Sunday, May 29, 2016
The secret army of cheerleaders policing China’s internet
If you ever wanted an illustration of why academic research is not just important but vital, then the work of Gary King, professor of sociology at Harvard, could serve as exhibit A. Why? Well, one of the more pressing strategic issues that faces western governments is how to adjust to the emergence of China as a new global superpower. The first requirement for intelligent reorientation is a rounded understanding of this new reality. And while it may be that in the foreign offices and chancelleries of the west officials and policy makers are busily boning up on Chinese industrial and geopolitical strategy (what the hell are they up to in the South China Sea, for example?), I see little evidence that anyone in government has been paying attention to how the Beijing regime seems to have solved a problem that no other government has cracked: namely, how to control, manage and harness the internet for its own purposes.
Strangely, our rulers still seem blissfully unaware of this, which is odd because – as I pointed out ages ago – there’s no longer any excuse for ignorance: Professor King has done most of the heavy lifting required. In a landmark study published in Science in 2014, for example, he and his colleagues reported on a remarkable, fine-grained investigation that they conducted into how the Chinese regime controls the network.
What the research showed was a degree of subtlety and sophistication undreamed of in western coverage of Chinese online censorship. In essence, King et al suggested that almost everything we think we know about the Chinese internet is wrong. For one thing, its users do not cower nervously behind the “great firewall”. On the contrary: online debate and discourse in China is as raucous, untamed and virulent as it is here. And yet the government devotes massive resources (200,000-plus people) to watching and censoring the network. So what are they doing? Answer: censoring some predictable stuff (pornography, Falun Gong, Tiananmen, etc); but much of what we would regard as “political” discourse (criticism of local communist party officials, for example) remains apparently unrestricted. There is, however, one type of discourse that is ruthlessly and efficiently suppressed: any kind of social media post that could conceivably lead to collective mobilisation – to people on the streets. And this applies even to posts that are favourable to the government!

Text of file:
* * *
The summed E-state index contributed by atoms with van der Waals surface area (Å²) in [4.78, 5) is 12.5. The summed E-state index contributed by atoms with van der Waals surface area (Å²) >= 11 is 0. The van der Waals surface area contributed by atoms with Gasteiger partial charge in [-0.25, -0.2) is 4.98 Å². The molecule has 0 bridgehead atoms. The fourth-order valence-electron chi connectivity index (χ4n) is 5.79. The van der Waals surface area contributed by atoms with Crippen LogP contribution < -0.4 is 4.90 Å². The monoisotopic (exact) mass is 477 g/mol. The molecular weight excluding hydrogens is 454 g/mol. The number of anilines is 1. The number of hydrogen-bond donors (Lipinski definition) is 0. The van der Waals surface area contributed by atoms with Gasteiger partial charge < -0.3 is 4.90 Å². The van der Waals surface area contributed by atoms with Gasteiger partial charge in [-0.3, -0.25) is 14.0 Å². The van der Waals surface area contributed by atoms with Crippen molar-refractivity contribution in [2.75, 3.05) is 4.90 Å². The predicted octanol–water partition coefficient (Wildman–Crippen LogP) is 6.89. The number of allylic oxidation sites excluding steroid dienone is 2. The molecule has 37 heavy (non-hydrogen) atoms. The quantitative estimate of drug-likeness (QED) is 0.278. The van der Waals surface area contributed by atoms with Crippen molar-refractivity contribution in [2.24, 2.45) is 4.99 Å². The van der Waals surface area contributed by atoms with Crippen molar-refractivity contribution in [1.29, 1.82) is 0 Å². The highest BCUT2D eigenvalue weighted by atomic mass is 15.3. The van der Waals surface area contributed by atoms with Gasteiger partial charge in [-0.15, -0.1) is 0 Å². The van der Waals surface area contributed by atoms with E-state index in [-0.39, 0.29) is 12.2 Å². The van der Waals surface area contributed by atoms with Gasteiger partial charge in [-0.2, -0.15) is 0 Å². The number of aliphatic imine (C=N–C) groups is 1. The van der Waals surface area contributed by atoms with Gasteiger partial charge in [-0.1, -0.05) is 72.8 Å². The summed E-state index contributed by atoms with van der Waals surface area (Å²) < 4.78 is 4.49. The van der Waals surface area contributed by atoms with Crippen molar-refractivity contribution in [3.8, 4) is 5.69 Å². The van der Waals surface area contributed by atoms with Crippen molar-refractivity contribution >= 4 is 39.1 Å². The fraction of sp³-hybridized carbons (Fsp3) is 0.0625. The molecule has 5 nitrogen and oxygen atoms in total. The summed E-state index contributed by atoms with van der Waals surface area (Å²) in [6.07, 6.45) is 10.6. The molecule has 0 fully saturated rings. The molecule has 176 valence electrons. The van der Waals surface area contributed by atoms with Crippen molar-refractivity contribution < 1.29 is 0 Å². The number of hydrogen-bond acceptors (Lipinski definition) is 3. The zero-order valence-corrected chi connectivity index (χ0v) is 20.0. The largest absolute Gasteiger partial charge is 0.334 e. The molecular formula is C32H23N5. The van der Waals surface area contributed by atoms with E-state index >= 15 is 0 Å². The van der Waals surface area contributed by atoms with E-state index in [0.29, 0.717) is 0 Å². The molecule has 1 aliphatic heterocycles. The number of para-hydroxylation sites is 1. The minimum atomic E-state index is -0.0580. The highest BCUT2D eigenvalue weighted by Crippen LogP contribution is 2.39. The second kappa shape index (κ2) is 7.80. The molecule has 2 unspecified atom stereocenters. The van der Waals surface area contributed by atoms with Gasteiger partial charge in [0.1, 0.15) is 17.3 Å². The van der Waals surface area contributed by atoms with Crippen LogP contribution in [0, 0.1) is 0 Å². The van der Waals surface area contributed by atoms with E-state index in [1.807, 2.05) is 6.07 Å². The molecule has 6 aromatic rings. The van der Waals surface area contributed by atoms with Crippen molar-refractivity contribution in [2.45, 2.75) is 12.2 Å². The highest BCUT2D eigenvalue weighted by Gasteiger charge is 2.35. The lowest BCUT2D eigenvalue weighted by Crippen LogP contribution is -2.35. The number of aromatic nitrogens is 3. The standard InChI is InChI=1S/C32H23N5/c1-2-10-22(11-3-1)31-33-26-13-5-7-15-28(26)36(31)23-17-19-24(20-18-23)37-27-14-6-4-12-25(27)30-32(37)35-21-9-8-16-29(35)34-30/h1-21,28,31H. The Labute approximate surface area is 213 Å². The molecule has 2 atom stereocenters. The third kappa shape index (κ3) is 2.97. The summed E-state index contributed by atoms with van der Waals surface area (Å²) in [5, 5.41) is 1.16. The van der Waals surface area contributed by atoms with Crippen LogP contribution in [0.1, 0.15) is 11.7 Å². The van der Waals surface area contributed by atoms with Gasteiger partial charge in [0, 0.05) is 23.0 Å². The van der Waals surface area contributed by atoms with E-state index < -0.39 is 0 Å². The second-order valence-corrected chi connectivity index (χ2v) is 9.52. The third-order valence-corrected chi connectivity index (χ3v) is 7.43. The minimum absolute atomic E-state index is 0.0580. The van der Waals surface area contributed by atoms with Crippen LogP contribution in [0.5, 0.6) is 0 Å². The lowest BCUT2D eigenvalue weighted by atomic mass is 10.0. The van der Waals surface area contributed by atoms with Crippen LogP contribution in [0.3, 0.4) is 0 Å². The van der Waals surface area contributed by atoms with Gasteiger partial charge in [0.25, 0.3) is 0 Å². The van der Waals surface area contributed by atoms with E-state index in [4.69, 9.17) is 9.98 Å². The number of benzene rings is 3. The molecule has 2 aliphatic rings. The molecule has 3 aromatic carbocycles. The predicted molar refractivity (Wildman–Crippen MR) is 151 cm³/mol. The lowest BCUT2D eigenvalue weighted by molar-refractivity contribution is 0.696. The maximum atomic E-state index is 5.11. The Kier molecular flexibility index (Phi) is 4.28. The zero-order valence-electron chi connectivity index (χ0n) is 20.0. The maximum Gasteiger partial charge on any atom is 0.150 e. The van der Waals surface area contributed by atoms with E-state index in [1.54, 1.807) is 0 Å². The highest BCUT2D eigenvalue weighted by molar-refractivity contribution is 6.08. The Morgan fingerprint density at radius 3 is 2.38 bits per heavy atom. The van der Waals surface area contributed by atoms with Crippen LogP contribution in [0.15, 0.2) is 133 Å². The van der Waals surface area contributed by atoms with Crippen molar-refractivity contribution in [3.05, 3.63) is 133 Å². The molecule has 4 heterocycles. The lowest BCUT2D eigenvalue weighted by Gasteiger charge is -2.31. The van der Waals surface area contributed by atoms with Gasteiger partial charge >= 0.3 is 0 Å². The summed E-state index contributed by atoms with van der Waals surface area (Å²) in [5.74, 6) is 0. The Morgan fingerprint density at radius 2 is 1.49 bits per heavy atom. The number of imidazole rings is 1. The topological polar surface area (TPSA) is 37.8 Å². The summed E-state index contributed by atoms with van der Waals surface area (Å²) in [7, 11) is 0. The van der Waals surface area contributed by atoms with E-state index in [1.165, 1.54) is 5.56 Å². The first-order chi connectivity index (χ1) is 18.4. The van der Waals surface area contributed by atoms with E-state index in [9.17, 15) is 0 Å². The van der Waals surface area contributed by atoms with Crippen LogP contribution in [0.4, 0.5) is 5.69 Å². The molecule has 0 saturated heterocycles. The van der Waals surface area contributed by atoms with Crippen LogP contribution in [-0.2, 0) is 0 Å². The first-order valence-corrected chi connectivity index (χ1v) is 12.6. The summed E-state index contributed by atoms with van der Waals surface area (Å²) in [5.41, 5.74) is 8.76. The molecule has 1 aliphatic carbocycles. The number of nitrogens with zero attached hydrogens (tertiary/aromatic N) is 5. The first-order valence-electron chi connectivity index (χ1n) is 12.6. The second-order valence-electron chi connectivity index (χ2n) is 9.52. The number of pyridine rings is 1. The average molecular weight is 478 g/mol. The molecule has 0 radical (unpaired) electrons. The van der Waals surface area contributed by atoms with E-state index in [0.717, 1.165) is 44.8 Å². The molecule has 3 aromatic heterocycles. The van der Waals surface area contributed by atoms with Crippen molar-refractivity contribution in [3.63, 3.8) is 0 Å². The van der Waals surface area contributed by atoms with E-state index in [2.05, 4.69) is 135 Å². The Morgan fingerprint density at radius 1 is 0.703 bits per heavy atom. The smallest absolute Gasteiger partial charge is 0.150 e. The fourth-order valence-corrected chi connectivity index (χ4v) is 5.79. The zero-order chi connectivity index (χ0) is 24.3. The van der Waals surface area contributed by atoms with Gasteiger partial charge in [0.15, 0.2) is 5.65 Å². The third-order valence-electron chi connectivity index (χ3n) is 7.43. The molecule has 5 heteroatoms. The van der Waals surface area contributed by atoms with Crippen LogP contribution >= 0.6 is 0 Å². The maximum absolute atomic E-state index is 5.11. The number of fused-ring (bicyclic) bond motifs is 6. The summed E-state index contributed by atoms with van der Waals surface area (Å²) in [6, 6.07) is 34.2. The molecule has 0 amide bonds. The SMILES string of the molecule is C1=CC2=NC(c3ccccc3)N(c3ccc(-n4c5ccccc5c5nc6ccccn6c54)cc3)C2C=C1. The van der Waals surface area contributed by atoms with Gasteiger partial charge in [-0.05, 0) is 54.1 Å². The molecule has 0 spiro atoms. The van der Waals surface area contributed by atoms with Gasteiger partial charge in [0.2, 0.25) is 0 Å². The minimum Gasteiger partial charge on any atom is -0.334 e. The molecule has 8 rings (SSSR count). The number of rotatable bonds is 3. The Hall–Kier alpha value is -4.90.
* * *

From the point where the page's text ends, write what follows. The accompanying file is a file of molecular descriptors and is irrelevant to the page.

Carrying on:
What emerged from Professor King’s first foray into Chinese cyberspace was an image of a political regime that had a more nuanced, insightful approach to managing the internet than most of us had assumed. This may be because the regime is, by western standards, overwhelmingly technocratic: something like 80% of the country’s ruling elite have engineering backgrounds. They know that the internet is essential for a modernising economy and they also appreciate that it provides the citizenry with a safety valve – one that also serves as a feedback loop that highlights potential trouble spots (local corruption, for example). But, most of all, they know that it is essential to keep people off the streets, which is why they censor it as they do.
There was, however, one bit of the jigsaw missing: the way the regime harnesses the internet to get its message(s) across. It has long been suspected that large numbers of citizens (up to 2 million) were paid the equivalent of 50 cents per post to insert pseudonymous content into the torrent of real social media posts in which they argue with critics of the regime.
The problem was that there was little empirical evidence for this suspicion or – more importantly – for the regime’s strategic objectives in employing 50 cent bloggers. Professor King and his colleagues have now filled in this blank with the publication of another remarkable paper. The researchers were able to identify the secretive authors of many of these posts and to estimate their volume (488m a year).
However, the most interesting finding is that the phoney posters avoid arguing with sceptics and critics, and indeed avoid discussing controversial topics altogether. So what are they up to, then? Mostly, it seems, “cheerleading for the state, symbols of the regime, or the revolutionary history of the Communist party”. In other words, trying to swamp social media with happy-clappy stuff and thereby dilute conversations about grievances, state shortcomings and other tricky topics. Professor King calls it “strategic distraction”, but really it’s the political equivalent of the LOLcats that keep western youth anaesthetised and off the streets.
King’s other discovery is more mundane. It turns out that the 50 cents angle may be a myth. Most of the phoneys seem to be government employees who contribute part-time outside of their normal jobs and not ordinary citizens doing piecework. Jobsworths, not stooges, in other words. Another beautiful theory vaporised by a banal fact. That’s research for you.